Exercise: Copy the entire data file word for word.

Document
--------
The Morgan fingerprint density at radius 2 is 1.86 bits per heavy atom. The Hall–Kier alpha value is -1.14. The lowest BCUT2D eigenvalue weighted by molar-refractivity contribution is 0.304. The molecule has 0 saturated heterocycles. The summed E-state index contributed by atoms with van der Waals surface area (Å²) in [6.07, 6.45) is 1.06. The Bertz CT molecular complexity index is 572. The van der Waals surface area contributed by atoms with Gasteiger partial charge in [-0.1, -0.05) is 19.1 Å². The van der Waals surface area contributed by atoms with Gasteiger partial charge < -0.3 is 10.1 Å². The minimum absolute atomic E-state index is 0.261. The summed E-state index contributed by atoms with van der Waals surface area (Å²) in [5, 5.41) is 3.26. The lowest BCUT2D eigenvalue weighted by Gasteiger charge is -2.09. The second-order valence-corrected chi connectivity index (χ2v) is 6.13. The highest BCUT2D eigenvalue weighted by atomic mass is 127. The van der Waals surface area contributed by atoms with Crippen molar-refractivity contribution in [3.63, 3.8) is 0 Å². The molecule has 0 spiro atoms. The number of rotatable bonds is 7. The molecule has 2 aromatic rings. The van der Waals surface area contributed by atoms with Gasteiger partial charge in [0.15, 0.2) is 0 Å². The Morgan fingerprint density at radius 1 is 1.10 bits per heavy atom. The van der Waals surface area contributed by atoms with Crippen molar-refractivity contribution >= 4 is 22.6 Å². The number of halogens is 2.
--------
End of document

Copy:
The Morgan fingerprint density at radius 2 is 1.86 bits per heavy atom. The Hall–Kier alpha value is -1.14. The lowest BCUT2D eigenvalue weighted by molar-refractivity contribution is 0.304. The molecule has 0 saturated heterocycles. The summed E-state index contributed by atoms with van der Waals surface area (Å²) in [6.07, 6.45) is 1.06. The Bertz CT molecular complexity index is 572. The van der Waals surface area contributed by atoms with Gasteiger partial charge in [-0.1, -0.05) is 19.1 Å². The van der Waals surface area contributed by atoms with Gasteiger partial charge < -0.3 is 10.1 Å². The minimum absolute atomic E-state index is 0.261. The summed E-state index contributed by atoms with van der Waals surface area (Å²) in [5, 5.41) is 3.26. The lowest BCUT2D eigenvalue weighted by Gasteiger charge is -2.09. The second-order valence-corrected chi connectivity index (χ2v) is 6.13. The highest BCUT2D eigenvalue weighted by atomic mass is 127. The van der Waals surface area contributed by atoms with Crippen molar-refractivity contribution in [3.63, 3.8) is 0 Å². The molecule has 0 spiro atoms. The number of rotatable bonds is 7. The molecule has 2 aromatic rings. The van der Waals surface area contributed by atoms with Gasteiger partial charge in [0.15, 0.2) is 0 Å². The Morgan fingerprint density at radius 1 is 1.10 bits per heavy atom. The van der Waals surface area contributed by atoms with Crippen molar-refractivity contribution >= 4 is 22.6 Å². The number of halogens is 2.